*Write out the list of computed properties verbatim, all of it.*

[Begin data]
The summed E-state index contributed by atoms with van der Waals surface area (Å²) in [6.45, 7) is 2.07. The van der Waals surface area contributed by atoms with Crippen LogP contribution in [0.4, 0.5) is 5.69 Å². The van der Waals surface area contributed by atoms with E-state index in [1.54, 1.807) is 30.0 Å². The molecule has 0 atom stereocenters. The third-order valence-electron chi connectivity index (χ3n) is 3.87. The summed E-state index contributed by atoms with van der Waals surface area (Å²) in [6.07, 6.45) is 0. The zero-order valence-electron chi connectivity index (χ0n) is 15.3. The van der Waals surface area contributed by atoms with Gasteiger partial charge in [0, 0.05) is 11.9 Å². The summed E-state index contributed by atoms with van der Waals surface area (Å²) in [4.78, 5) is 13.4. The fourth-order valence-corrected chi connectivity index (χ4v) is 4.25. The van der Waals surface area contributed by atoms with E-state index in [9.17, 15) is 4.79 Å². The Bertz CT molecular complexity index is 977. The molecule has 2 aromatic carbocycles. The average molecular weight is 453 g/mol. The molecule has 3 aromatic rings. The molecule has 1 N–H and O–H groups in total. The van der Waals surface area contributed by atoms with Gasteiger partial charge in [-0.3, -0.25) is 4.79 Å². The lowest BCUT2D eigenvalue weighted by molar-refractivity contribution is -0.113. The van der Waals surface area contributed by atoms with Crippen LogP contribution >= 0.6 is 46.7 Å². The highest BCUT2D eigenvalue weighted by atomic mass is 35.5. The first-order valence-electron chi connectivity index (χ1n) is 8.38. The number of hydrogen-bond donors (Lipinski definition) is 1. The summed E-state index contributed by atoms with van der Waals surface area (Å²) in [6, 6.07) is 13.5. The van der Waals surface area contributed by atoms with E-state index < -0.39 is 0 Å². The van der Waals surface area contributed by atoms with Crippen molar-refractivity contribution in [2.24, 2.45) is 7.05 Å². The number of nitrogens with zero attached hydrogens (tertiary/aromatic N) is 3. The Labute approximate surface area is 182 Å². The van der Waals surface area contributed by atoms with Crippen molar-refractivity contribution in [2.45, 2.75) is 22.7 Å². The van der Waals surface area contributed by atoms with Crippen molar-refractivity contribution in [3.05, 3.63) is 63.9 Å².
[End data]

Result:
The summed E-state index contributed by atoms with van der Waals surface area (Å²) in [6.45, 7) is 2.07. The van der Waals surface area contributed by atoms with Crippen LogP contribution in [0.4, 0.5) is 5.69 Å². The van der Waals surface area contributed by atoms with E-state index in [1.54, 1.807) is 30.0 Å². The molecule has 0 atom stereocenters. The third-order valence-electron chi connectivity index (χ3n) is 3.87. The summed E-state index contributed by atoms with van der Waals surface area (Å²) in [6.07, 6.45) is 0. The zero-order valence-electron chi connectivity index (χ0n) is 15.3. The van der Waals surface area contributed by atoms with Gasteiger partial charge in [0, 0.05) is 11.9 Å². The summed E-state index contributed by atoms with van der Waals surface area (Å²) in [4.78, 5) is 13.4. The fourth-order valence-corrected chi connectivity index (χ4v) is 4.25. The van der Waals surface area contributed by atoms with E-state index in [9.17, 15) is 4.79 Å². The Bertz CT molecular complexity index is 977. The molecule has 2 aromatic carbocycles. The average molecular weight is 453 g/mol. The molecule has 3 aromatic rings. The molecule has 1 N–H and O–H groups in total. The van der Waals surface area contributed by atoms with Gasteiger partial charge in [-0.3, -0.25) is 4.79 Å². The lowest BCUT2D eigenvalue weighted by molar-refractivity contribution is -0.113. The van der Waals surface area contributed by atoms with Crippen LogP contribution >= 0.6 is 46.7 Å². The highest BCUT2D eigenvalue weighted by atomic mass is 35.5. The first-order valence-electron chi connectivity index (χ1n) is 8.38. The number of hydrogen-bond donors (Lipinski definition) is 1. The summed E-state index contributed by atoms with van der Waals surface area (Å²) in [6, 6.07) is 13.5. The van der Waals surface area contributed by atoms with E-state index < -0.39 is 0 Å². The van der Waals surface area contributed by atoms with Crippen molar-refractivity contribution in [2.24, 2.45) is 7.05 Å². The number of nitrogens with zero attached hydrogens (tertiary/aromatic N) is 3. The Labute approximate surface area is 182 Å². The van der Waals surface area contributed by atoms with Crippen molar-refractivity contribution in [2.45, 2.75) is 22.7 Å². The van der Waals surface area contributed by atoms with Crippen molar-refractivity contribution in [3.05, 3.63) is 63.9 Å².